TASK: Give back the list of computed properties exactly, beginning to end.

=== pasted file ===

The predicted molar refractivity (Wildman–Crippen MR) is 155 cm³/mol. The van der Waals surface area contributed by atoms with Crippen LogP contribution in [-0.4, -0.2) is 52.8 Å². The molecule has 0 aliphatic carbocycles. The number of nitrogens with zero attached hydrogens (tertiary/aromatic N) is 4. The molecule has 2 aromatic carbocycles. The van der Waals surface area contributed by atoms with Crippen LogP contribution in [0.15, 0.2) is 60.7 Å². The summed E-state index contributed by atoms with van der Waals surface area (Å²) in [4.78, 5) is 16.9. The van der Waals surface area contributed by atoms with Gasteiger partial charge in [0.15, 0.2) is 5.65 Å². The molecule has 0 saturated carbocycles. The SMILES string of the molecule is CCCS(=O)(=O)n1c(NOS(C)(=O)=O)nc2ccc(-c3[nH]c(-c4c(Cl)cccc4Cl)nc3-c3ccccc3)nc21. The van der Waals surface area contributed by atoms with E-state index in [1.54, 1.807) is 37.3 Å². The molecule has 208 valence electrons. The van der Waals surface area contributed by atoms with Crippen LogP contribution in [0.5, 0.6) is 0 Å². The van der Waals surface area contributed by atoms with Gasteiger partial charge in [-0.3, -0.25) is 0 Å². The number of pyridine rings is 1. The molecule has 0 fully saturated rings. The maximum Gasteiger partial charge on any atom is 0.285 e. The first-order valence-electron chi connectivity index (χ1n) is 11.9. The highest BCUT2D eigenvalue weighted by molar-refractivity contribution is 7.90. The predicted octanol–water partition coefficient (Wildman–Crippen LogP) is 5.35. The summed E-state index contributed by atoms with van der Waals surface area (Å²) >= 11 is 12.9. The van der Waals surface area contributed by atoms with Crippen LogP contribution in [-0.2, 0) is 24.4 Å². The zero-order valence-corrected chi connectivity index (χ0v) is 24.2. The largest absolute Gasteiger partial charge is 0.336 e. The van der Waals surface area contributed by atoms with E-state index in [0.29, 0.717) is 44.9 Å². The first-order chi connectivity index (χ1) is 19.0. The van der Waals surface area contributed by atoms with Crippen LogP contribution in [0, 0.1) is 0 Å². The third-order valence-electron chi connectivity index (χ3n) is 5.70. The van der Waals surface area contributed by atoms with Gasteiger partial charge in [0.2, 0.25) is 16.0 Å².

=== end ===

The predicted molar refractivity (Wildman–Crippen MR) is 155 cm³/mol. The van der Waals surface area contributed by atoms with Crippen LogP contribution in [-0.4, -0.2) is 52.8 Å². The molecule has 0 aliphatic carbocycles. The number of nitrogens with zero attached hydrogens (tertiary/aromatic N) is 4. The molecule has 2 aromatic carbocycles. The van der Waals surface area contributed by atoms with Crippen LogP contribution in [0.15, 0.2) is 60.7 Å². The summed E-state index contributed by atoms with van der Waals surface area (Å²) in [4.78, 5) is 16.9. The van der Waals surface area contributed by atoms with Gasteiger partial charge in [0.15, 0.2) is 5.65 Å². The molecule has 0 saturated carbocycles. The SMILES string of the molecule is CCCS(=O)(=O)n1c(NOS(C)(=O)=O)nc2ccc(-c3[nH]c(-c4c(Cl)cccc4Cl)nc3-c3ccccc3)nc21. The van der Waals surface area contributed by atoms with E-state index in [1.54, 1.807) is 37.3 Å². The molecule has 208 valence electrons. The van der Waals surface area contributed by atoms with Crippen LogP contribution in [0.5, 0.6) is 0 Å². The van der Waals surface area contributed by atoms with Gasteiger partial charge in [-0.3, -0.25) is 0 Å². The number of pyridine rings is 1. The molecule has 0 fully saturated rings. The maximum Gasteiger partial charge on any atom is 0.285 e. The first-order valence-electron chi connectivity index (χ1n) is 11.9. The highest BCUT2D eigenvalue weighted by molar-refractivity contribution is 7.90. The predicted octanol–water partition coefficient (Wildman–Crippen LogP) is 5.35. The summed E-state index contributed by atoms with van der Waals surface area (Å²) >= 11 is 12.9. The van der Waals surface area contributed by atoms with Crippen LogP contribution in [-0.2, 0) is 24.4 Å². The zero-order valence-corrected chi connectivity index (χ0v) is 24.2. The largest absolute Gasteiger partial charge is 0.336 e. The van der Waals surface area contributed by atoms with E-state index in [0.29, 0.717) is 44.9 Å². The first-order chi connectivity index (χ1) is 19.0. The van der Waals surface area contributed by atoms with Crippen LogP contribution in [0, 0.1) is 0 Å². The third-order valence-electron chi connectivity index (χ3n) is 5.70. The van der Waals surface area contributed by atoms with Gasteiger partial charge in [0.2, 0.25) is 16.0 Å².